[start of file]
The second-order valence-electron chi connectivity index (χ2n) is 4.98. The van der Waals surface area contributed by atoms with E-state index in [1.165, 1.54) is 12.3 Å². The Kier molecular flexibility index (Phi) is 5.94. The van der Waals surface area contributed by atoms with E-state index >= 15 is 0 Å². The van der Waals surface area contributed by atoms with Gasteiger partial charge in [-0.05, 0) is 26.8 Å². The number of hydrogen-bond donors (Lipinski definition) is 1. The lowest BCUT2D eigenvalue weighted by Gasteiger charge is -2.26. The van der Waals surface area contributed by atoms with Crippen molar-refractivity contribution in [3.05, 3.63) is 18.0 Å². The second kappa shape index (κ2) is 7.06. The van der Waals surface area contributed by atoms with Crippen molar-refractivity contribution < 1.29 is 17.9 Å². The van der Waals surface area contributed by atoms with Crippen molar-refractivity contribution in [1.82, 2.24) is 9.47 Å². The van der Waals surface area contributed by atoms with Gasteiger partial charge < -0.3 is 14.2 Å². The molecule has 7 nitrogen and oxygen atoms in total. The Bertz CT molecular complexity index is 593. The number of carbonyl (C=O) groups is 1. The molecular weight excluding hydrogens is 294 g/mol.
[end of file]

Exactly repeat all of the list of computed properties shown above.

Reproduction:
The second-order valence-electron chi connectivity index (χ2n) is 4.98. The van der Waals surface area contributed by atoms with E-state index in [1.165, 1.54) is 12.3 Å². The Kier molecular flexibility index (Phi) is 5.94. The van der Waals surface area contributed by atoms with E-state index >= 15 is 0 Å². The van der Waals surface area contributed by atoms with Gasteiger partial charge in [-0.05, 0) is 26.8 Å². The number of hydrogen-bond donors (Lipinski definition) is 1. The lowest BCUT2D eigenvalue weighted by Gasteiger charge is -2.26. The van der Waals surface area contributed by atoms with Crippen molar-refractivity contribution in [3.05, 3.63) is 18.0 Å². The second kappa shape index (κ2) is 7.06. The van der Waals surface area contributed by atoms with Crippen molar-refractivity contribution < 1.29 is 17.9 Å². The van der Waals surface area contributed by atoms with Crippen molar-refractivity contribution in [1.82, 2.24) is 9.47 Å². The van der Waals surface area contributed by atoms with Gasteiger partial charge < -0.3 is 14.2 Å². The molecule has 7 nitrogen and oxygen atoms in total. The Bertz CT molecular complexity index is 593. The number of carbonyl (C=O) groups is 1. The molecular weight excluding hydrogens is 294 g/mol.